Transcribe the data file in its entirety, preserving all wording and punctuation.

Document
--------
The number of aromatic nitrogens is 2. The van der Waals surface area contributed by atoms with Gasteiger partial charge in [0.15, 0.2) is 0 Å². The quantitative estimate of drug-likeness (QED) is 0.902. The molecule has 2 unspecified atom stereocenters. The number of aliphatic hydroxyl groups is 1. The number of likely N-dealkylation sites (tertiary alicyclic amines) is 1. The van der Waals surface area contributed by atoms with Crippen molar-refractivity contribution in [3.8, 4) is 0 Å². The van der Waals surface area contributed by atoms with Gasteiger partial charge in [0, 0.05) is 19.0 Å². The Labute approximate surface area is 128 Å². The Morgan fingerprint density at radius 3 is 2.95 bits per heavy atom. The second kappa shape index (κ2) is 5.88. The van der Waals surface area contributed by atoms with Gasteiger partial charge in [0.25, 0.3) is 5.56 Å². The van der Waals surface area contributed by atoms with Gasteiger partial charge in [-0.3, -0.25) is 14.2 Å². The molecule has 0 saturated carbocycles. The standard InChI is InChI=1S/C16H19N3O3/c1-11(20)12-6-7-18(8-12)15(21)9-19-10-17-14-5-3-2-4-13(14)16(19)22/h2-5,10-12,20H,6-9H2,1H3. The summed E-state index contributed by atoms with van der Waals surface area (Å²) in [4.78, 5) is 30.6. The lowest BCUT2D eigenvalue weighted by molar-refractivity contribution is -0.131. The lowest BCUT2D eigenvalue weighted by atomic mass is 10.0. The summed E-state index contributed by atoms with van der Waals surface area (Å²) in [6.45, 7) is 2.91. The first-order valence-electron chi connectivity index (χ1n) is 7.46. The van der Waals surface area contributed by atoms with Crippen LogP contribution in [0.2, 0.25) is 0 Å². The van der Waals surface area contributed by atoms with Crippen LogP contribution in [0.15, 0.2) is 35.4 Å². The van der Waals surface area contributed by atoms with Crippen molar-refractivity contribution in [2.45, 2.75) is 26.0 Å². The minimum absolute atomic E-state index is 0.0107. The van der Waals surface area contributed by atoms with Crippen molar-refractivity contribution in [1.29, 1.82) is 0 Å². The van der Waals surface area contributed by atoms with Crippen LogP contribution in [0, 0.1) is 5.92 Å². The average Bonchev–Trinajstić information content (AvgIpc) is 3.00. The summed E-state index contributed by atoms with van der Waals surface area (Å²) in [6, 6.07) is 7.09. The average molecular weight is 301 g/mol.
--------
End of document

The number of aromatic nitrogens is 2. The van der Waals surface area contributed by atoms with Gasteiger partial charge in [0.15, 0.2) is 0 Å². The quantitative estimate of drug-likeness (QED) is 0.902. The molecule has 2 unspecified atom stereocenters. The number of aliphatic hydroxyl groups is 1. The number of likely N-dealkylation sites (tertiary alicyclic amines) is 1. The van der Waals surface area contributed by atoms with Crippen molar-refractivity contribution in [3.8, 4) is 0 Å². The van der Waals surface area contributed by atoms with Gasteiger partial charge in [0, 0.05) is 19.0 Å². The Labute approximate surface area is 128 Å². The Morgan fingerprint density at radius 3 is 2.95 bits per heavy atom. The second kappa shape index (κ2) is 5.88. The van der Waals surface area contributed by atoms with Gasteiger partial charge in [0.25, 0.3) is 5.56 Å². The van der Waals surface area contributed by atoms with Gasteiger partial charge in [-0.3, -0.25) is 14.2 Å². The molecule has 0 saturated carbocycles. The standard InChI is InChI=1S/C16H19N3O3/c1-11(20)12-6-7-18(8-12)15(21)9-19-10-17-14-5-3-2-4-13(14)16(19)22/h2-5,10-12,20H,6-9H2,1H3. The summed E-state index contributed by atoms with van der Waals surface area (Å²) in [4.78, 5) is 30.6. The lowest BCUT2D eigenvalue weighted by molar-refractivity contribution is -0.131. The lowest BCUT2D eigenvalue weighted by atomic mass is 10.0. The summed E-state index contributed by atoms with van der Waals surface area (Å²) in [6.45, 7) is 2.91. The first-order valence-electron chi connectivity index (χ1n) is 7.46. The van der Waals surface area contributed by atoms with Crippen LogP contribution in [0.2, 0.25) is 0 Å². The van der Waals surface area contributed by atoms with Crippen LogP contribution in [0.15, 0.2) is 35.4 Å². The van der Waals surface area contributed by atoms with Crippen molar-refractivity contribution in [2.45, 2.75) is 26.0 Å². The minimum absolute atomic E-state index is 0.0107. The van der Waals surface area contributed by atoms with Crippen molar-refractivity contribution in [1.29, 1.82) is 0 Å². The van der Waals surface area contributed by atoms with Crippen LogP contribution in [0, 0.1) is 5.92 Å². The average Bonchev–Trinajstić information content (AvgIpc) is 3.00. The summed E-state index contributed by atoms with van der Waals surface area (Å²) in [6, 6.07) is 7.09. The average molecular weight is 301 g/mol.